Fifty Posts!

A couple of years ago, when Josie had a student in my class, she often would approach me with, “Say, Mrs. Acuna – what should I do about. . .?”  Her questions ranged from dealing with adolescent moods to motivating her daughter to do better in school.  “You always have such good advice,” she’d say.  “You should think about writing a book!”

I have thought about it – and this blog, begun about 10 months ago, was my first step (along with starting my own company, BRIDGE*Parenting).  Fifty posts later, I’m surprised to discover I still haven’t run out of things to say!  Certainly my classroom provides plenty of fodder, especially this year, when I get to spend time with seventy 7th and 8th graders as the day goes on.  But I also blog about questions and issues raised by parents (including Josie, whose daughter is in high school), and also by students (“I wish you’d tell my parents that!”).

I find teenagers fascinating and funny, and they never fail to tug at my heart as they navigate their way through the storms of adolescence.  I ache for their parents when I see them getting sucked into the storms with their teens.  They often make the same mistake an untrained rescuer might make when trying to help a drowning person – getting too close and trying to do too much, or trying to overpower the victim.

And so I write, and I advise (only when asked!), and I dream of the day when I see my name on a book cover or I receive an invitation to speak at a conference.  I’m building a website (and a “platform”) and learning how to market myself.

In the meantime, what’s going on with you and your teen?  Can I help?

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Putting Some “Stick” in “Sticktoitiveness”

“She’s always been good at math, but this year she’s really struggling.  I don’t know what to think – should I get her a tutor?”  About this time of year some parents of middle- and high-schoolers grow concerned at the escalating frustration exhibited over homework.  Complaints of “I can’t do this!” and “I give up!” come from students who used to get A’s and B’s without exerting much effort.

And that’s where the trouble lies.  Unlike students who face challenges with reading comprehension or with tricky math concepts, students who’ve had an easy time in elementary school haven’t developed perseverance.  They’re used to seeing the answer immediately, or arriving at the correct conclusion without any difficulty.  When they have to spend more time analyzing or even making some failed attempts before solving a problem, they get frustrated and “hit the wall” – a term teachers use when students can’t seem to go any farther.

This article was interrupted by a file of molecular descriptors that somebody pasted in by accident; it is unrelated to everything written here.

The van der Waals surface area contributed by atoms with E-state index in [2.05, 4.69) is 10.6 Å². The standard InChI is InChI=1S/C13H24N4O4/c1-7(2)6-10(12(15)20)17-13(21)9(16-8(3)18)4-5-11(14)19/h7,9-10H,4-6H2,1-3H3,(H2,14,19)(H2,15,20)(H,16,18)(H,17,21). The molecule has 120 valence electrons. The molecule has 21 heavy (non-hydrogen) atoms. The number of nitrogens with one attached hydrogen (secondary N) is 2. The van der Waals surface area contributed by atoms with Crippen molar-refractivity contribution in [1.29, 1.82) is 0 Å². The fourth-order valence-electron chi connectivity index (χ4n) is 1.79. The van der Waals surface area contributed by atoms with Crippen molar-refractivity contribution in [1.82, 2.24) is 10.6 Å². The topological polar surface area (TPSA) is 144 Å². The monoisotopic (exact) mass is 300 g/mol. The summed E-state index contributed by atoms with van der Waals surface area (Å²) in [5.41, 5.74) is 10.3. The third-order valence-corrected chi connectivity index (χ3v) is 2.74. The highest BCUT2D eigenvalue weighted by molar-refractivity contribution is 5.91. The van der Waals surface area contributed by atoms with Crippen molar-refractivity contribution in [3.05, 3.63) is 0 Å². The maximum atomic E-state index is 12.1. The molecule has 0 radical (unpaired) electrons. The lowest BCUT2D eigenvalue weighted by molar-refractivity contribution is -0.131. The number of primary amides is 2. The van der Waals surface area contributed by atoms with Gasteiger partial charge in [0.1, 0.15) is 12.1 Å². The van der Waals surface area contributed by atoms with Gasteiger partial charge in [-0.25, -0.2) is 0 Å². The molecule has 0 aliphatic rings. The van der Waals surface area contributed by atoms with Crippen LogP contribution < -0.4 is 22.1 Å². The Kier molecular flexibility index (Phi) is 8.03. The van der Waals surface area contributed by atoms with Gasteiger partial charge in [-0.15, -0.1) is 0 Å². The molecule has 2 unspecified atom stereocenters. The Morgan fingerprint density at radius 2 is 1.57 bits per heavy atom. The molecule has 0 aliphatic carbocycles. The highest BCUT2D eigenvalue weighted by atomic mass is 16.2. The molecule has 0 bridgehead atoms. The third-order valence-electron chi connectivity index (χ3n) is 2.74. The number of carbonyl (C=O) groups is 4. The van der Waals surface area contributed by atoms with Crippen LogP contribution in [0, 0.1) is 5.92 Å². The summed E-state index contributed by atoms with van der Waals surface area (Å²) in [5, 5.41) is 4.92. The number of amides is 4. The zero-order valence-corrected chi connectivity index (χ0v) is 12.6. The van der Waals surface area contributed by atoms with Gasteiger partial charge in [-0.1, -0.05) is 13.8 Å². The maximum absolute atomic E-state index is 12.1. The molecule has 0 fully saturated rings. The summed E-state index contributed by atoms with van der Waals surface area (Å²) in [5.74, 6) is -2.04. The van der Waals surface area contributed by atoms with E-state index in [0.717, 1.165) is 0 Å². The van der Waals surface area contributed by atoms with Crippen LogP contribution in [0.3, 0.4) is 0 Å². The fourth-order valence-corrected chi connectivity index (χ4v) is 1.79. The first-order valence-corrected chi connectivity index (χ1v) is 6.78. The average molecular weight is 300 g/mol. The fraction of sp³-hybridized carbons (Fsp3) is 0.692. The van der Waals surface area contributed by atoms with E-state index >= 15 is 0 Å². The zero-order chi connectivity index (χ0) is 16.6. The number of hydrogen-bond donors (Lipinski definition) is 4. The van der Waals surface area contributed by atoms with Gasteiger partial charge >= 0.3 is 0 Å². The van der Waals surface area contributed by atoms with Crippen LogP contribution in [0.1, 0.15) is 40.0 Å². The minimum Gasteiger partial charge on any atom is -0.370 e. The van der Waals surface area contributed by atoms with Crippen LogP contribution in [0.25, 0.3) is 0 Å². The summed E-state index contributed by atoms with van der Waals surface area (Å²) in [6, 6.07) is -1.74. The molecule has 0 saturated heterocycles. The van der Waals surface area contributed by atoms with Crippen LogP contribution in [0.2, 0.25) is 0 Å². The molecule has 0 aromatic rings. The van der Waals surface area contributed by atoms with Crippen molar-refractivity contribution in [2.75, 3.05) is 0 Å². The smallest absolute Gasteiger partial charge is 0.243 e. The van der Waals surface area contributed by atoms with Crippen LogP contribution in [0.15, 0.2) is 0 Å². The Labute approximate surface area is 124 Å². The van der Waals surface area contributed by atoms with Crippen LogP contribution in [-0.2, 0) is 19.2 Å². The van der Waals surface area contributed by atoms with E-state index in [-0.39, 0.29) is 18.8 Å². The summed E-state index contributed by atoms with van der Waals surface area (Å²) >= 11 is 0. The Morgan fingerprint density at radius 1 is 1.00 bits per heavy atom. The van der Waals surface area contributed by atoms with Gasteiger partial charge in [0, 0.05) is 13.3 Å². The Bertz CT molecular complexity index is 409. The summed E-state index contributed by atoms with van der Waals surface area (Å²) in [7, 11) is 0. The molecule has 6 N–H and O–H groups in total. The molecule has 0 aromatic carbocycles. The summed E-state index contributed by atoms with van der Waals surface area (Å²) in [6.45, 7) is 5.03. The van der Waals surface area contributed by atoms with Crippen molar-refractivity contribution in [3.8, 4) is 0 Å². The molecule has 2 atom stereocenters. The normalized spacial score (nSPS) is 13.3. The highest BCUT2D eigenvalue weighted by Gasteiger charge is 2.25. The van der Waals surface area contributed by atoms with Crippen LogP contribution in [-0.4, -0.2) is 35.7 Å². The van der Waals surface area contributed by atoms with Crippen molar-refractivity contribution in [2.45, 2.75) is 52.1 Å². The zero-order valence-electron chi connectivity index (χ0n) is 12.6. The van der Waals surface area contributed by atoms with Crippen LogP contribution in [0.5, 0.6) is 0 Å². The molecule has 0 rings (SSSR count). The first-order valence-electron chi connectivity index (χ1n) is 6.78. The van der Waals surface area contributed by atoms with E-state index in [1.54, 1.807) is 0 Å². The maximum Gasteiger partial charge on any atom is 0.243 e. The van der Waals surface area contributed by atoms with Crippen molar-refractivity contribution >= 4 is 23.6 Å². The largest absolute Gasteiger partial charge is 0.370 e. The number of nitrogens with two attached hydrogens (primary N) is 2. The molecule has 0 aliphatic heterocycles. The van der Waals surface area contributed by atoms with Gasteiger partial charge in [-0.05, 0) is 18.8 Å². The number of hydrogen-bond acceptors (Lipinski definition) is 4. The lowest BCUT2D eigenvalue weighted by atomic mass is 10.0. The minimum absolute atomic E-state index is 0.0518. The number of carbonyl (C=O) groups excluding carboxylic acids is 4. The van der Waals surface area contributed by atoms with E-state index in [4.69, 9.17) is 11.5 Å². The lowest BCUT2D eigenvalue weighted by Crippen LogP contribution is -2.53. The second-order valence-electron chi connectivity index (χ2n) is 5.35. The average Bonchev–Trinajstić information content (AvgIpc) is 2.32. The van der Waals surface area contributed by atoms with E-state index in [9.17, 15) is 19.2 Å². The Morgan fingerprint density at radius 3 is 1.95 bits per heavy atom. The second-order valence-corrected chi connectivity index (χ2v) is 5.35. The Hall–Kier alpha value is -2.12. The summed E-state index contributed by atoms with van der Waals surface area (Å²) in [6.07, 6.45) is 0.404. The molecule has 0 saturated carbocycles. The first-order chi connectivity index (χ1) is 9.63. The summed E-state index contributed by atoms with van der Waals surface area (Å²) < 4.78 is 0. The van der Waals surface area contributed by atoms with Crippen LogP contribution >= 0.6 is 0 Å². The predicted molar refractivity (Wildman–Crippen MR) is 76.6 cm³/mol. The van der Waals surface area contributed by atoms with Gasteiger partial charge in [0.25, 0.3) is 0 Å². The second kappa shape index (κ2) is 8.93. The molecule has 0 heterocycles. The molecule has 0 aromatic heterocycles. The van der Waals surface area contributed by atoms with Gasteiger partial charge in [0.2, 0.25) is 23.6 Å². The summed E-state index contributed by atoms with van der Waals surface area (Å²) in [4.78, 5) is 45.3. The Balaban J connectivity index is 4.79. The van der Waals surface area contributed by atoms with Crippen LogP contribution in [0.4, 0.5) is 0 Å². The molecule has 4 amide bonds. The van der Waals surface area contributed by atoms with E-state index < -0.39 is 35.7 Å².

How can a parent help?  With empathy (you knew I was going to say that), encouragement, patience, and some negotiating skills.  First, try calling it what it is:  “You sound really frustrated.  I’m thinking that’s because you’re so smart, school has always been easy for you.  You haven’t had to work very hard to keep up your good grades.”  (See how that came out sounding like a compliment?)

Next, offer an encouraging word or two (but don’t go overboard):  “Try reading it over again and thinking about it differently.”  Of course, this won’t be met with, “Gee, thanks, Mom.  I’ll do that!”  Instead, be prepared to hear irritation:  “No matter how many times I read it, I’m NEVER going to get it!”

This is a good time for me to mention the red zone and the blue zone.  The red zone is when tempers are short, exasperation is high, and the potential for an explosion is at its peak.  Nobody can be reasonable when feeling this way, so it’s best to save “helpful speeches” (aka lectures) or even gentle advice for a time when everyone’s calm, reasonable, and more ready to listen.  In other words, when they’re in the blue zone.

After you’ve spoken encouragement, be prepared to witness more anxiety and frustration.  Sit back, be patient, and let the struggle happen.  When you hear another threat of giving up, switch to negotiation mode:  “Tell you what – try it for 10 more minutes, and then let’s (call your teacher) (phone a friend) (see what we can find on the internet).”  Or go for a bigger prize:  “Well, if you’ll at least work through every problem, we can take a break and run to Starbuck’s.  When we get back, (I) (your mother) (smart neighbor Steve) can take a look and see how you’ve done.”

Perseverance is a lot like swimming; it can only be taught with practice and experience.  When given a chance to work through the struggle and come out successfully on the other side, teens learn it’s worth their while to hang in there until they’ve conquered the task.

And when you’re tempted to jump in and rescue your teen, consider the story of the man who “helped” the butterfly out of its cocoon.  Because it missed the opportunity to battle its own way out, the butterfly was unable to fly – it had no strength in its wings.